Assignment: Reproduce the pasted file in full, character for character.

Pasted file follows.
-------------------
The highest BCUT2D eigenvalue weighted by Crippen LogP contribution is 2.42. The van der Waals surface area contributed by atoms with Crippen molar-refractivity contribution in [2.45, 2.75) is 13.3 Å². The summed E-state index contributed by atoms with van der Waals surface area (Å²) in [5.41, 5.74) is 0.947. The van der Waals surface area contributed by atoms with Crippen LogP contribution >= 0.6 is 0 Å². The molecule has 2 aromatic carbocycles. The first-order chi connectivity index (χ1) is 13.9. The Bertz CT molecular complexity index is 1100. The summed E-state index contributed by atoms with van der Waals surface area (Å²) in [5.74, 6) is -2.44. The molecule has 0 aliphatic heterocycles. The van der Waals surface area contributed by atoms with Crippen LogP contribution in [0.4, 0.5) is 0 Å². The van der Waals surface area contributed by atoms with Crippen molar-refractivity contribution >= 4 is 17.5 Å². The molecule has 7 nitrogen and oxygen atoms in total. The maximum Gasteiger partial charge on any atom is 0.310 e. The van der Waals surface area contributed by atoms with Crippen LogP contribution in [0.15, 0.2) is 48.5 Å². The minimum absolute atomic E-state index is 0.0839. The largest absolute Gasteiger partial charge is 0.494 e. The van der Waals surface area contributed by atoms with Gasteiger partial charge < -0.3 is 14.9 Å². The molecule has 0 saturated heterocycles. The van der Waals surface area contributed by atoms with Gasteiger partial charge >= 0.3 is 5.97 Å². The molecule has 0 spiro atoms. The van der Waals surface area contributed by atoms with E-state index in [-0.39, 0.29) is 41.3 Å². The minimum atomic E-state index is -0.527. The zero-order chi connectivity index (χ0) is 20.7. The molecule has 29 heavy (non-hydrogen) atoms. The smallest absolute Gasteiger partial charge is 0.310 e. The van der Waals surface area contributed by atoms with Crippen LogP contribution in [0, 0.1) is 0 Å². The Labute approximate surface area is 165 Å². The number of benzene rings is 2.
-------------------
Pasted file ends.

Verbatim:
The highest BCUT2D eigenvalue weighted by Crippen LogP contribution is 2.42. The van der Waals surface area contributed by atoms with Crippen molar-refractivity contribution in [2.45, 2.75) is 13.3 Å². The summed E-state index contributed by atoms with van der Waals surface area (Å²) in [5.41, 5.74) is 0.947. The van der Waals surface area contributed by atoms with Crippen LogP contribution >= 0.6 is 0 Å². The molecule has 2 aromatic carbocycles. The first-order chi connectivity index (χ1) is 13.9. The Bertz CT molecular complexity index is 1100. The summed E-state index contributed by atoms with van der Waals surface area (Å²) in [5.74, 6) is -2.44. The molecule has 0 aliphatic heterocycles. The van der Waals surface area contributed by atoms with Crippen LogP contribution in [0.4, 0.5) is 0 Å². The van der Waals surface area contributed by atoms with Crippen molar-refractivity contribution >= 4 is 17.5 Å². The molecule has 7 nitrogen and oxygen atoms in total. The maximum Gasteiger partial charge on any atom is 0.310 e. The van der Waals surface area contributed by atoms with Crippen LogP contribution in [0.15, 0.2) is 48.5 Å². The minimum absolute atomic E-state index is 0.0839. The largest absolute Gasteiger partial charge is 0.494 e. The van der Waals surface area contributed by atoms with Gasteiger partial charge < -0.3 is 14.9 Å². The molecule has 0 saturated heterocycles. The van der Waals surface area contributed by atoms with Gasteiger partial charge >= 0.3 is 5.97 Å². The molecule has 0 spiro atoms. The van der Waals surface area contributed by atoms with E-state index in [-0.39, 0.29) is 41.3 Å². The minimum atomic E-state index is -0.527. The zero-order chi connectivity index (χ0) is 20.7. The molecule has 29 heavy (non-hydrogen) atoms. The smallest absolute Gasteiger partial charge is 0.310 e. The van der Waals surface area contributed by atoms with Crippen LogP contribution in [0, 0.1) is 0 Å². The Labute approximate surface area is 165 Å². The number of benzene rings is 2.